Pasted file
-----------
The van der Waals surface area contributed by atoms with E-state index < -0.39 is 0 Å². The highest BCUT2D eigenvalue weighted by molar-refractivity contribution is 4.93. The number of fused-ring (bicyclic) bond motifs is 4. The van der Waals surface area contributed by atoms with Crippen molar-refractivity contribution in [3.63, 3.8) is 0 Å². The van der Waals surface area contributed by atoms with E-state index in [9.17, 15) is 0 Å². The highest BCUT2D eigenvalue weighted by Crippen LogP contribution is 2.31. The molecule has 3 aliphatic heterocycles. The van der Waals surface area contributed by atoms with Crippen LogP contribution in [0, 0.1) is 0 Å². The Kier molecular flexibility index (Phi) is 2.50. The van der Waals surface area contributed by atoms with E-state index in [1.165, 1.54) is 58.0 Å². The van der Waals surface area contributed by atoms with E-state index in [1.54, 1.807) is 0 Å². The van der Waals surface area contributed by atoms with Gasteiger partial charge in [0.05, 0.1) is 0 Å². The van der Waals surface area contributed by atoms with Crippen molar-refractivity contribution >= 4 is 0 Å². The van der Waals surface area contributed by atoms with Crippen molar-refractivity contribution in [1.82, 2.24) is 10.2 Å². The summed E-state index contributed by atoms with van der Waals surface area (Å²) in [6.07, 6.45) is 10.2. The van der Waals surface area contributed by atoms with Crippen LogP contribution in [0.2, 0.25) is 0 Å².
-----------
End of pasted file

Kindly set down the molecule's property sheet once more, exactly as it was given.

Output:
The van der Waals surface area contributed by atoms with E-state index < -0.39 is 0 Å². The highest BCUT2D eigenvalue weighted by molar-refractivity contribution is 4.93. The number of fused-ring (bicyclic) bond motifs is 4. The van der Waals surface area contributed by atoms with Crippen molar-refractivity contribution in [3.63, 3.8) is 0 Å². The van der Waals surface area contributed by atoms with E-state index in [9.17, 15) is 0 Å². The highest BCUT2D eigenvalue weighted by Crippen LogP contribution is 2.31. The molecule has 3 aliphatic heterocycles. The van der Waals surface area contributed by atoms with Crippen LogP contribution in [0, 0.1) is 0 Å². The Kier molecular flexibility index (Phi) is 2.50. The van der Waals surface area contributed by atoms with E-state index in [1.165, 1.54) is 58.0 Å². The van der Waals surface area contributed by atoms with E-state index in [1.54, 1.807) is 0 Å². The van der Waals surface area contributed by atoms with Gasteiger partial charge in [0.05, 0.1) is 0 Å². The van der Waals surface area contributed by atoms with Crippen molar-refractivity contribution >= 4 is 0 Å². The van der Waals surface area contributed by atoms with Crippen molar-refractivity contribution in [1.82, 2.24) is 10.2 Å². The summed E-state index contributed by atoms with van der Waals surface area (Å²) in [6.07, 6.45) is 10.2. The van der Waals surface area contributed by atoms with Crippen LogP contribution in [0.2, 0.25) is 0 Å².